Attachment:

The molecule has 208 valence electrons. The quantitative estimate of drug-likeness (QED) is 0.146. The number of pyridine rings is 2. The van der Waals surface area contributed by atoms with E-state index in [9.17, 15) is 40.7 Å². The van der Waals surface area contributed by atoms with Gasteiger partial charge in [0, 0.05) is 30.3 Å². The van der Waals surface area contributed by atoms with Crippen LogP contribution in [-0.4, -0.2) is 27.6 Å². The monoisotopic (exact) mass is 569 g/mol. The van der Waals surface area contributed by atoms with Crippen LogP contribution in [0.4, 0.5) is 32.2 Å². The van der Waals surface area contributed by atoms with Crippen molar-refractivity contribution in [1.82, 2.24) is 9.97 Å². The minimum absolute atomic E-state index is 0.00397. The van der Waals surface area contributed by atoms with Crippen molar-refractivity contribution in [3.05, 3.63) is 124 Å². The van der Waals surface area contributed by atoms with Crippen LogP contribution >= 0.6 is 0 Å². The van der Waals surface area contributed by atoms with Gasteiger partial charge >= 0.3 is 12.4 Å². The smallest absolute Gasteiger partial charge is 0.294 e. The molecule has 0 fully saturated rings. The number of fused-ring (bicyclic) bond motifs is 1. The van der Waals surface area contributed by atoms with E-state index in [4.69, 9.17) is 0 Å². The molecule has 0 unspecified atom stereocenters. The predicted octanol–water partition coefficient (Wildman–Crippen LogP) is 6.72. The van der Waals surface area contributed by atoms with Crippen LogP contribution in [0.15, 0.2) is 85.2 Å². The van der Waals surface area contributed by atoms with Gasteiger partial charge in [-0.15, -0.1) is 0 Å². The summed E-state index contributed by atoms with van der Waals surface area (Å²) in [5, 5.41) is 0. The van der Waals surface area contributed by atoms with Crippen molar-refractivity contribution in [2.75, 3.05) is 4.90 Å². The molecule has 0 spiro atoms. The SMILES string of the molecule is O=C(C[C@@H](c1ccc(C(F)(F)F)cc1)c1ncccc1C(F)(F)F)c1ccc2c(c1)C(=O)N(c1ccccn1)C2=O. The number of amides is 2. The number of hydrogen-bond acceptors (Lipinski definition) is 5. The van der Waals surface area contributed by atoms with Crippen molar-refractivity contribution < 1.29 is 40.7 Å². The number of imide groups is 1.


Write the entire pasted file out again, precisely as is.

The molecule has 208 valence electrons. The quantitative estimate of drug-likeness (QED) is 0.146. The number of pyridine rings is 2. The van der Waals surface area contributed by atoms with E-state index in [9.17, 15) is 40.7 Å². The van der Waals surface area contributed by atoms with Gasteiger partial charge in [0, 0.05) is 30.3 Å². The van der Waals surface area contributed by atoms with Crippen LogP contribution in [-0.4, -0.2) is 27.6 Å². The monoisotopic (exact) mass is 569 g/mol. The van der Waals surface area contributed by atoms with Crippen LogP contribution in [0.4, 0.5) is 32.2 Å². The van der Waals surface area contributed by atoms with Crippen molar-refractivity contribution in [1.82, 2.24) is 9.97 Å². The minimum absolute atomic E-state index is 0.00397. The van der Waals surface area contributed by atoms with Crippen molar-refractivity contribution in [3.05, 3.63) is 124 Å². The van der Waals surface area contributed by atoms with Crippen LogP contribution >= 0.6 is 0 Å². The van der Waals surface area contributed by atoms with Gasteiger partial charge >= 0.3 is 12.4 Å². The smallest absolute Gasteiger partial charge is 0.294 e. The molecule has 0 fully saturated rings. The number of fused-ring (bicyclic) bond motifs is 1. The van der Waals surface area contributed by atoms with E-state index in [4.69, 9.17) is 0 Å². The molecule has 0 unspecified atom stereocenters. The predicted octanol–water partition coefficient (Wildman–Crippen LogP) is 6.72. The van der Waals surface area contributed by atoms with Crippen LogP contribution in [0.15, 0.2) is 85.2 Å². The van der Waals surface area contributed by atoms with Gasteiger partial charge in [-0.15, -0.1) is 0 Å². The summed E-state index contributed by atoms with van der Waals surface area (Å²) in [5, 5.41) is 0. The van der Waals surface area contributed by atoms with Crippen molar-refractivity contribution in [2.75, 3.05) is 4.90 Å². The molecule has 0 spiro atoms. The SMILES string of the molecule is O=C(C[C@@H](c1ccc(C(F)(F)F)cc1)c1ncccc1C(F)(F)F)c1ccc2c(c1)C(=O)N(c1ccccn1)C2=O. The number of amides is 2. The number of hydrogen-bond acceptors (Lipinski definition) is 5. The van der Waals surface area contributed by atoms with Crippen molar-refractivity contribution < 1.29 is 40.7 Å². The number of imide groups is 1.